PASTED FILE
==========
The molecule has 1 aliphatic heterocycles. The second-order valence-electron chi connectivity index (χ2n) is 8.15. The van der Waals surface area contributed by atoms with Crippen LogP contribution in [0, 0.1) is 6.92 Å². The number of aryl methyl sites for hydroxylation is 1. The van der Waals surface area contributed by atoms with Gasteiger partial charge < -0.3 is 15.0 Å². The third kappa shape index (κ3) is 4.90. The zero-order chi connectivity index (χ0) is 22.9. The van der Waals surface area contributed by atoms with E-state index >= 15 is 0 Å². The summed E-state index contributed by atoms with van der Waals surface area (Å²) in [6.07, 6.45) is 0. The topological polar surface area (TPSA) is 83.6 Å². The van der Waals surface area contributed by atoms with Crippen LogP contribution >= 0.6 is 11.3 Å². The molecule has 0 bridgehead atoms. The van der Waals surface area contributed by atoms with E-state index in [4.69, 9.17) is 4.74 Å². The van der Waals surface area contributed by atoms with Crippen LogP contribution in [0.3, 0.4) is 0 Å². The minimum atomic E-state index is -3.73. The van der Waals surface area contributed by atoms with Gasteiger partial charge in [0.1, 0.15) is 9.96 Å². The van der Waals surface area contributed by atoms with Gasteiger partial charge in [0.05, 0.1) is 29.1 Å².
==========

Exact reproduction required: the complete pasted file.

The molecule has 1 aliphatic heterocycles. The second-order valence-electron chi connectivity index (χ2n) is 8.15. The van der Waals surface area contributed by atoms with Crippen LogP contribution in [0, 0.1) is 6.92 Å². The number of aryl methyl sites for hydroxylation is 1. The van der Waals surface area contributed by atoms with Gasteiger partial charge < -0.3 is 15.0 Å². The third kappa shape index (κ3) is 4.90. The zero-order chi connectivity index (χ0) is 22.9. The van der Waals surface area contributed by atoms with E-state index >= 15 is 0 Å². The summed E-state index contributed by atoms with van der Waals surface area (Å²) in [6.07, 6.45) is 0. The topological polar surface area (TPSA) is 83.6 Å². The van der Waals surface area contributed by atoms with Crippen LogP contribution >= 0.6 is 11.3 Å². The molecule has 0 bridgehead atoms. The van der Waals surface area contributed by atoms with E-state index in [4.69, 9.17) is 4.74 Å². The van der Waals surface area contributed by atoms with Crippen LogP contribution in [0.3, 0.4) is 0 Å². The minimum atomic E-state index is -3.73. The van der Waals surface area contributed by atoms with Gasteiger partial charge in [0.1, 0.15) is 9.96 Å². The van der Waals surface area contributed by atoms with Gasteiger partial charge in [0.05, 0.1) is 29.1 Å².